Nafisha Sheldon works as a nurse at Renown in the Labor and Delivery department. She had always been interested in going into the medical field, but when she moved to Reno, she began looking at various options that would enable her to pursue a degree in nursing while working to support her two children. One option was TMCC’s CNA Apprenticeship program.
“I had no idea what an apprenticeship was when I first started the program,” she said. “It turned out great for me because if I had done this on my own, I don’t think I would have been able to work and go to school, compared to this program where they paid me to go to school—so I was learning and getting paid. I also received health benefits, which was important for me and my family.”
TMCC’s CNA Apprenticeship program enables CNA students to complete coursework at Renown while they get hands-on experience. Sheldon cites the small class size, the hands-on and authentic experiences as highlights of her experience in the program. Once she completed the semester-long CNA program, Renown hired her full time.
“This program was like a dream. I was able to go through the program full-time, I was paid and I had my health benefits. And, when you’re done, you’re pretty much offered a job,” she said. The experience also helped Sheldon to pursue her dream career in Nursing. After working at Renown as a CNA, she applied and was admitted to a nursing program.
Her practical experience as a CNA gave her an advantage over students who had never done that kind of work before. “You go into the nursing field with a general idea of what it’s like. But, when you actually do it, you realize it’s not exactly an easy job—but that was the wonderful part about the apprenticeship. It enables you to see, firsthand, what the job is like, and you learn from it and grow.”
Earn While You Learn
According to Lauren Gatto, TMCC’s Apprenticeship Navigator, the CNA Apprenticeship program is a true “earn while you learn” model. “So instead of a student graduating high school and feeling like they have to choose between going to college and spending three to four years or going into the workforce, the apprenticeship is doing both at the same time so you get a feel for the career,” she said.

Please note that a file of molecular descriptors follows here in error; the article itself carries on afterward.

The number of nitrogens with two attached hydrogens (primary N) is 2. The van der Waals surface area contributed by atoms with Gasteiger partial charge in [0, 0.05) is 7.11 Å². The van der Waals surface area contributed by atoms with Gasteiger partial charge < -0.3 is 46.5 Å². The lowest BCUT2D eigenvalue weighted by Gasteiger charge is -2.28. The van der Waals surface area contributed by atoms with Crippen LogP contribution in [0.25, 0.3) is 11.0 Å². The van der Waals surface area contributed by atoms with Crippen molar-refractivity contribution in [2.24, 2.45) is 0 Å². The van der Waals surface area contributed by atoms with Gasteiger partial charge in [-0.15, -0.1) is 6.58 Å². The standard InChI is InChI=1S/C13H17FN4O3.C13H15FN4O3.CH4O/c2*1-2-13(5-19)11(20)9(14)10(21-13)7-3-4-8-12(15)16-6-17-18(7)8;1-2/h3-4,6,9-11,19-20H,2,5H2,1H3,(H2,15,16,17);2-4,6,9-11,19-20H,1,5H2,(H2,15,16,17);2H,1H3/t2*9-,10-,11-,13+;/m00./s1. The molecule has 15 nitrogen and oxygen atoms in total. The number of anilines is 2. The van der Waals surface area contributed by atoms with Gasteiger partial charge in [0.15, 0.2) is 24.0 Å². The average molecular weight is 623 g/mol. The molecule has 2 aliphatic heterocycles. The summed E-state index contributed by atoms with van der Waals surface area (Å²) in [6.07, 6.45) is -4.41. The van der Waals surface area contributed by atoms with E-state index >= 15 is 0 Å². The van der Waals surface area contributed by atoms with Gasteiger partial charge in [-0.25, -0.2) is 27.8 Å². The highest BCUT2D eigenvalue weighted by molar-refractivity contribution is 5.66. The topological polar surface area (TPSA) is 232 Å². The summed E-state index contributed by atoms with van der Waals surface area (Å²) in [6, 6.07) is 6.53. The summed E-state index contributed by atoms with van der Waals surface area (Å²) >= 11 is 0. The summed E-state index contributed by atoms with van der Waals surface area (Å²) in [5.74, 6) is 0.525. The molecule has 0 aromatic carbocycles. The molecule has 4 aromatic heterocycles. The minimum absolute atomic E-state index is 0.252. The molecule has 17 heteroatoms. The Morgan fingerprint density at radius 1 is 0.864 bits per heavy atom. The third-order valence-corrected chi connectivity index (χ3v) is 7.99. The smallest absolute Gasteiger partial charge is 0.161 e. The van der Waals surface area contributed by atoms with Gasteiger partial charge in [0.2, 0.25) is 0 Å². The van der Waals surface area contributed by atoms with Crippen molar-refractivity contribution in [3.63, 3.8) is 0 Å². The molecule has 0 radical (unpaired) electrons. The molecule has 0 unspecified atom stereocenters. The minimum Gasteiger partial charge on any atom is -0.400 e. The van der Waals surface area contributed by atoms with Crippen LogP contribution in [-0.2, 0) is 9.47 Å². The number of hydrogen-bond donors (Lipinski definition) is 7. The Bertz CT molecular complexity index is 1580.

Apprenticeships are available both for recent high school graduates, or returning students looking to change careers. Gatto recalls one apprentice who had been studying Mechanical Engineering at Cal Poly, and who realized that career path wasn’t right for him. That student applied for an apprenticeship with Hamilton as a CNC Machine Operator. “That’s something that’s really rewarding to see because if you feel like you’re at a dead-end--if you received a degree and it didn’t work out or this career didn’t work out-- the apprenticeship program is like a life preserver that can help people to find a fulfilling career in a completely different field.
“Also, college isn’t for everybody,” said Gatto, who said that these apprenticeship opportunities can open doors to higher education for students who may not have otherwise considered it. Because the classes are skill-based and directly related to what the student is doing as an apprentice, the practical application of the skills is clear. “A lot of these students have actually moved forward, and applied to do an associate’s degree, because they see that they can go to college and that they can be successful,” said Gatto.
TMCC became a part of the Nevada Apprenticeship Project in 2015 after receiving the Department of Labor’s American Apprenticeship Initiative Grant. This program will train more than 300 apprentices across Nevada, preparing them for high-skilled, hands-on jobs in high-demand industries. Depending on the program, an apprenticeship can last anywhere from one to four years. Typically, apprentices are offered the opportunity to transition to full-time employment with the company for which they’ve been working.
The classes that students take as they complete their apprenticeship relate directly to their line of work, while providing additional workforce training, such as specific competencies to be successful, problem-solving, critical thinking, conversations with co-workers and employers, growth versus fixed mindset and study skills.
“The apprenticeship program is like a golden ticket,” said Gatto. “The apprenticeship is an opportunity for you not to have any previous experience—and that’s what the employers love because they aren’t having to ‘re-train’ you, they just have to train you. And, you’re getting skills from us, and we are paying 100% for your books, your tuition, and other supplies.”
Available Apprenticeship Opportunities include:
- Certified Nursing Assistant
- CNC Machine Operator
- Industrial Maintenance Mechanic
- Personal Care Aide
- Production Operator
- Metal Fabricator
- Electro-Mechanical Technician
- Workforce Development Specialist
- Press Technician
For more information about the Nevada Apprenticeship Project, please visit their website or call 775-856-5304.